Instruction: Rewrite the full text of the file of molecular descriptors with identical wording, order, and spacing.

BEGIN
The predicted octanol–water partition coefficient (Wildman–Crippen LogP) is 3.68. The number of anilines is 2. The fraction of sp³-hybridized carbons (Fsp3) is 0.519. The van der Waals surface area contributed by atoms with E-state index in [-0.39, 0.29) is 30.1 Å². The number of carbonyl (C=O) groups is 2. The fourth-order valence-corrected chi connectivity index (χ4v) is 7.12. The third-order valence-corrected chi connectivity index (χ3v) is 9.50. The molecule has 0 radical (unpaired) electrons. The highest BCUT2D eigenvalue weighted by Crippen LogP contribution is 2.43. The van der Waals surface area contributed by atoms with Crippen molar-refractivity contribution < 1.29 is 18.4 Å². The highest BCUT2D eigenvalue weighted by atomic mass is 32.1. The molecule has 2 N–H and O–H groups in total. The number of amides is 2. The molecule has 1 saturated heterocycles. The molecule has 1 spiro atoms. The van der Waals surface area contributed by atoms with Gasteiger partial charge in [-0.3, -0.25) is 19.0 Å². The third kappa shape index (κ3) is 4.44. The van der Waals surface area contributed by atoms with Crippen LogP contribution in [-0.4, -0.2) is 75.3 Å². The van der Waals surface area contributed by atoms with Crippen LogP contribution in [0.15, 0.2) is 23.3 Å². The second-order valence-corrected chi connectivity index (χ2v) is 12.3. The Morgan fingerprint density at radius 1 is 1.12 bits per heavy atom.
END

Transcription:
The predicted octanol–water partition coefficient (Wildman–Crippen LogP) is 3.68. The number of anilines is 2. The fraction of sp³-hybridized carbons (Fsp3) is 0.519. The van der Waals surface area contributed by atoms with E-state index in [-0.39, 0.29) is 30.1 Å². The number of carbonyl (C=O) groups is 2. The fourth-order valence-corrected chi connectivity index (χ4v) is 7.12. The third-order valence-corrected chi connectivity index (χ3v) is 9.50. The molecule has 0 radical (unpaired) electrons. The highest BCUT2D eigenvalue weighted by Crippen LogP contribution is 2.43. The van der Waals surface area contributed by atoms with Crippen molar-refractivity contribution < 1.29 is 18.4 Å². The highest BCUT2D eigenvalue weighted by atomic mass is 32.1. The molecule has 2 N–H and O–H groups in total. The number of amides is 2. The molecule has 1 saturated heterocycles. The molecule has 1 spiro atoms. The van der Waals surface area contributed by atoms with Gasteiger partial charge in [-0.3, -0.25) is 19.0 Å². The third kappa shape index (κ3) is 4.44. The van der Waals surface area contributed by atoms with Crippen LogP contribution in [-0.4, -0.2) is 75.3 Å². The van der Waals surface area contributed by atoms with Crippen LogP contribution in [0.15, 0.2) is 23.3 Å². The second-order valence-corrected chi connectivity index (χ2v) is 12.3. The Morgan fingerprint density at radius 1 is 1.12 bits per heavy atom.